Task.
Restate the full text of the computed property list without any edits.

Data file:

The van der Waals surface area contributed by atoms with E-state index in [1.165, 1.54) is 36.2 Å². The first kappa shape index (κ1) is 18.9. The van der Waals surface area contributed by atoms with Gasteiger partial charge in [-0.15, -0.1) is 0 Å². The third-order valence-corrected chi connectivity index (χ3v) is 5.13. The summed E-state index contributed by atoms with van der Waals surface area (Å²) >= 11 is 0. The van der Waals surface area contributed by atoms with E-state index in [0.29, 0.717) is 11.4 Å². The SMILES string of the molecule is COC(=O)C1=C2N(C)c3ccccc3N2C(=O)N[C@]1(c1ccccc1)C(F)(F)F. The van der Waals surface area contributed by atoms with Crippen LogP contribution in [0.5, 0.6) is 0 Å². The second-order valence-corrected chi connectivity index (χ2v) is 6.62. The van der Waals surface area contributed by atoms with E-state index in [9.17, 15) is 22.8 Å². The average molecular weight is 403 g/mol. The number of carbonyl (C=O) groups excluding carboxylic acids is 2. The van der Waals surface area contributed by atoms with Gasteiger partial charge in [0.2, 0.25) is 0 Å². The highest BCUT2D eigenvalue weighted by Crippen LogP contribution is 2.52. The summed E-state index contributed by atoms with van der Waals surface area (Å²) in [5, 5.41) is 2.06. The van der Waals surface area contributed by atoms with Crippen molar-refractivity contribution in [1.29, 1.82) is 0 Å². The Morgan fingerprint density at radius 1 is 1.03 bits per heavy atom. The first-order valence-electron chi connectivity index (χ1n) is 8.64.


The van der Waals surface area contributed by atoms with E-state index in [1.165, 1.54) is 36.2 Å². The first kappa shape index (κ1) is 18.9. The van der Waals surface area contributed by atoms with Gasteiger partial charge in [-0.15, -0.1) is 0 Å². The third-order valence-corrected chi connectivity index (χ3v) is 5.13. The summed E-state index contributed by atoms with van der Waals surface area (Å²) >= 11 is 0. The van der Waals surface area contributed by atoms with E-state index in [0.29, 0.717) is 11.4 Å². The SMILES string of the molecule is COC(=O)C1=C2N(C)c3ccccc3N2C(=O)N[C@]1(c1ccccc1)C(F)(F)F. The van der Waals surface area contributed by atoms with Crippen LogP contribution in [0.5, 0.6) is 0 Å². The second-order valence-corrected chi connectivity index (χ2v) is 6.62. The van der Waals surface area contributed by atoms with E-state index in [9.17, 15) is 22.8 Å². The average molecular weight is 403 g/mol. The number of carbonyl (C=O) groups excluding carboxylic acids is 2. The van der Waals surface area contributed by atoms with Gasteiger partial charge in [0.2, 0.25) is 0 Å². The highest BCUT2D eigenvalue weighted by Crippen LogP contribution is 2.52. The summed E-state index contributed by atoms with van der Waals surface area (Å²) in [5, 5.41) is 2.06. The van der Waals surface area contributed by atoms with Crippen molar-refractivity contribution in [1.29, 1.82) is 0 Å². The Morgan fingerprint density at radius 1 is 1.03 bits per heavy atom. The first-order valence-electron chi connectivity index (χ1n) is 8.64.